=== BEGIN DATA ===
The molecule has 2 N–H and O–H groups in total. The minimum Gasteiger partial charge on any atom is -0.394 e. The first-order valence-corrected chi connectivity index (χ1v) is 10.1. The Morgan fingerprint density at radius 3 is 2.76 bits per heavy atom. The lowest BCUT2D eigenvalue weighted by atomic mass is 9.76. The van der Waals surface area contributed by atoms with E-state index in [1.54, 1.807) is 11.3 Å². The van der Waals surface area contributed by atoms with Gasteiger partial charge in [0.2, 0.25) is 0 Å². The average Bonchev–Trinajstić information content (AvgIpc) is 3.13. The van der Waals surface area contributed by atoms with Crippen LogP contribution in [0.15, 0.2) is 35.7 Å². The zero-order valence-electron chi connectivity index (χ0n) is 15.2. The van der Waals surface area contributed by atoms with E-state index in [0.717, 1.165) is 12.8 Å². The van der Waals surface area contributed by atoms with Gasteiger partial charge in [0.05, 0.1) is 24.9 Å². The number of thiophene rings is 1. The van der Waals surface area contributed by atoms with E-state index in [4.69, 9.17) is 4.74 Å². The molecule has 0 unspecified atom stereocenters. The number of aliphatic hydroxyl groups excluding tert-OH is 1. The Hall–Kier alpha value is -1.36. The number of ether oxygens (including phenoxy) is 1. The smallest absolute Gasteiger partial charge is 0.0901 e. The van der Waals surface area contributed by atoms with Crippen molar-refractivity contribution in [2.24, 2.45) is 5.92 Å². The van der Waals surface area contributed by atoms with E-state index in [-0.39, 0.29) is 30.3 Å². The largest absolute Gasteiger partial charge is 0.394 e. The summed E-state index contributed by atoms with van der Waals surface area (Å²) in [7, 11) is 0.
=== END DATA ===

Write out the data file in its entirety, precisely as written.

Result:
The molecule has 2 N–H and O–H groups in total. The minimum Gasteiger partial charge on any atom is -0.394 e. The first-order valence-corrected chi connectivity index (χ1v) is 10.1. The Morgan fingerprint density at radius 3 is 2.76 bits per heavy atom. The lowest BCUT2D eigenvalue weighted by atomic mass is 9.76. The van der Waals surface area contributed by atoms with E-state index in [1.54, 1.807) is 11.3 Å². The van der Waals surface area contributed by atoms with Gasteiger partial charge in [0.2, 0.25) is 0 Å². The average Bonchev–Trinajstić information content (AvgIpc) is 3.13. The van der Waals surface area contributed by atoms with Crippen LogP contribution in [0.15, 0.2) is 35.7 Å². The zero-order valence-electron chi connectivity index (χ0n) is 15.2. The van der Waals surface area contributed by atoms with E-state index in [0.717, 1.165) is 12.8 Å². The van der Waals surface area contributed by atoms with Gasteiger partial charge in [0.05, 0.1) is 24.9 Å². The number of thiophene rings is 1. The van der Waals surface area contributed by atoms with E-state index in [4.69, 9.17) is 4.74 Å². The molecule has 0 unspecified atom stereocenters. The number of aliphatic hydroxyl groups excluding tert-OH is 1. The Hall–Kier alpha value is -1.36. The number of ether oxygens (including phenoxy) is 1. The smallest absolute Gasteiger partial charge is 0.0901 e. The van der Waals surface area contributed by atoms with Crippen molar-refractivity contribution in [2.24, 2.45) is 5.92 Å². The van der Waals surface area contributed by atoms with E-state index in [-0.39, 0.29) is 30.3 Å². The largest absolute Gasteiger partial charge is 0.394 e. The summed E-state index contributed by atoms with van der Waals surface area (Å²) in [7, 11) is 0.